On April 18, the Centers for Medicare & Medicaid Services (CMS) issued a proposed rule that addresses the controversial inpatient payment cuts resulting from the so-called “two-midnight” rule. The two-midnight rule, which was introduced in the Fiscal Year (FY) 2014 Inpatient Prospective Payment System (IPPS) final rule, said that inpatient payment under Medicare Part A was generally only appropriate if the patient’s hospital stay was expected to span two midnights. If the patient’s stay was expected to be less than two midnights, the care should generally be billed as outpatient services. Because CMS anticipated that this two-midnight rule would actually lead to an increase in Part A reimbursement, the 2014 IPPS final rule implemented a 0.2 percent cut to hospital inpatient reimbursements, resulting in a national reduction of approximately $220 million. CMS has since modified the two-midnight rule to permit Medicare Part A payment on a case-by-case basis, even when the patient’s stay does not span two midnights.
Under the new 2017 IPPS proposed rule, CMS plans to permanently eliminate the 0.2 percent payment reduction. Additionally, CMS proposed to increase FY 2017 payments by 0.8 percent in order to offset the two-midnight rule payment cuts experienced by hospitals in FY 2014, FY 2015, and FY 2016. CMS estimates that this increase will result in an additional $539 million in payments in FY 2017, affecting approximately 3,300 acute care hospitals.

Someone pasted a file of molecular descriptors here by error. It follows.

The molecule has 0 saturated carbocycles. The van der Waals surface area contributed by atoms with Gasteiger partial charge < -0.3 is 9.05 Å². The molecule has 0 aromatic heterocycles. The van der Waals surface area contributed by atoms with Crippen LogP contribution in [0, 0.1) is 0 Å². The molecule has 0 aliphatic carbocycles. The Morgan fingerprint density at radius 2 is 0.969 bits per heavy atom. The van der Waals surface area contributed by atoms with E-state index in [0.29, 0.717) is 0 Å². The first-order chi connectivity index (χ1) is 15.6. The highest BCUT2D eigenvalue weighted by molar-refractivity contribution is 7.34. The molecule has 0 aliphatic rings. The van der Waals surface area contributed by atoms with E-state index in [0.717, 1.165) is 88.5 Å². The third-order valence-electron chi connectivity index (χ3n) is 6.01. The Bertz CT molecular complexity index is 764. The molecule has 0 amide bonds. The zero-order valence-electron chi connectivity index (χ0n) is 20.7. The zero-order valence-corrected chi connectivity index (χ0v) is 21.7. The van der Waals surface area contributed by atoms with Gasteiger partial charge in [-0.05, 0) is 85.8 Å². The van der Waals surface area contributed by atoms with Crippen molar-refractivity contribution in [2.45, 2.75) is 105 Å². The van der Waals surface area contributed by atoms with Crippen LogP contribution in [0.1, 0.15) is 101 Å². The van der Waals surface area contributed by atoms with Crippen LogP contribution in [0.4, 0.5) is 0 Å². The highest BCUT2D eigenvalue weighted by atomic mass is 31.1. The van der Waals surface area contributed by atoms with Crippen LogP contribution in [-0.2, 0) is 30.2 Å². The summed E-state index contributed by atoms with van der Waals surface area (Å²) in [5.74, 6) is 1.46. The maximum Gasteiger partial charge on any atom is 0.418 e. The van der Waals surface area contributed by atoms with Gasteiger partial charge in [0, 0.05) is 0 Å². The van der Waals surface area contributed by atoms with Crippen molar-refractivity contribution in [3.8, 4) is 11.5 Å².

CMS stated that it continues to believe that its assumptions underlying the 0.2 percent cuts were reasonable when made and that it did not generally believe it was appropriate to retroactively adjust payment rates. Nonetheless, CMS issued the 2017 proposed rule “in light of recent review and the unique circumstances surrounding” the two-midnight rule payment cuts. Strongly motivating this decision was the order issued by the District Court for the District of Columbia in Shands Jacksonville Medical Center, Inc. v. Burwell, which instructed CMS to reconsider and address the 0.2 percent cuts. This reversal will be welcome news to hospitals that had seen their reimbursements shrink in recent years due to the two-midnight rule’s payment cuts.